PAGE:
Informing Non-Refoulement Obligations with Responsibility to Protect

 In Op-Ed

By Jenny Poon1Barrister & Solicitor (Ontario, Canada) and Ph.D. Candidate at the Faculty of Law of the University of Western Ontario. The author may be reached at jpoonlaw@gmail.com.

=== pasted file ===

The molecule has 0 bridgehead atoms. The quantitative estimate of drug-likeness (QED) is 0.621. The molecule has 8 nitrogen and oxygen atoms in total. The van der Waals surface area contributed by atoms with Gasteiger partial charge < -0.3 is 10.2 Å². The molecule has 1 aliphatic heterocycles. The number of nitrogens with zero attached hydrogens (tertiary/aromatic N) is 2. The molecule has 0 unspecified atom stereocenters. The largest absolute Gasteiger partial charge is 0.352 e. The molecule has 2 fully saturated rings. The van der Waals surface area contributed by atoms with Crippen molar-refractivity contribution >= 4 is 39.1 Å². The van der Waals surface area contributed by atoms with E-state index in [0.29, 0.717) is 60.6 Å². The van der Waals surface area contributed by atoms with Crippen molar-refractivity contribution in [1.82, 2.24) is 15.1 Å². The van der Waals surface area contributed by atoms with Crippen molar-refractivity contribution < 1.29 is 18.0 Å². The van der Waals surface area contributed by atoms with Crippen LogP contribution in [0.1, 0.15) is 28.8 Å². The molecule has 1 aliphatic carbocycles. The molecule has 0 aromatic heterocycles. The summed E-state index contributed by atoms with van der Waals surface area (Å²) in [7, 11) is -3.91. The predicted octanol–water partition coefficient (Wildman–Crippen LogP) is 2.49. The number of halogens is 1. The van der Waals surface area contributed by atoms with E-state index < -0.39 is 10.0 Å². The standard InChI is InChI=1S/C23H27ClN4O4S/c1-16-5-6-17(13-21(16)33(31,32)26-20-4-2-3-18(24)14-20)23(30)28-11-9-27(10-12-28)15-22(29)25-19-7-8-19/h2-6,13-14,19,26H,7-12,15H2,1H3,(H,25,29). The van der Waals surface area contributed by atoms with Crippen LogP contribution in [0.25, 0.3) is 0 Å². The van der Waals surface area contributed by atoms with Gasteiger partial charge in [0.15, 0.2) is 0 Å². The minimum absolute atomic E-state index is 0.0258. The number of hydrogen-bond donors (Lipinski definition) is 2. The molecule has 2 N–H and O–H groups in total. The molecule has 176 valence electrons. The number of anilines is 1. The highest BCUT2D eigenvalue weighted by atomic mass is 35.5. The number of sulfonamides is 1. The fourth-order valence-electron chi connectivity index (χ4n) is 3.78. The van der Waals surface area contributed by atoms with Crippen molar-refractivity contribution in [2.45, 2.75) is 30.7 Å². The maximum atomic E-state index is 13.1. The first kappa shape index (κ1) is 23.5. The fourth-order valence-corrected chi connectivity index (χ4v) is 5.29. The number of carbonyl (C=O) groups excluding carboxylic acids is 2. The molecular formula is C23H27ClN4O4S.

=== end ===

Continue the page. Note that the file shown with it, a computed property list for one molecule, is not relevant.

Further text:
In addressing the United Nations General Assembly plenary meeting on Syria on October 20, 2016, Canadian Prime Minister Justin Trudeau stated “I encourage other countries to help generate forward momentum on Syria, given UN members have a collective responsibility to protect [R2P] the world’s vulnerable and weak when others cannot or will not”.2Canadian Centre for the Responsibility to Protect, Media Release, “Prime Minister Justin Trudeau calls upon the international community to exercise our collective Responsibility to Protect in Syria” (20 October 2016). The R2P principle, coined in 2001 by the Canadian government and subsequently adopted by 150 heads of states and governments in 2005, is a principle which calls upon United Nations member states to act as a collective and assist States when a State is unwilling or unable to protect its population from genocide, war crimes, ethnic cleansing, and crimes against humanity.3Ibid.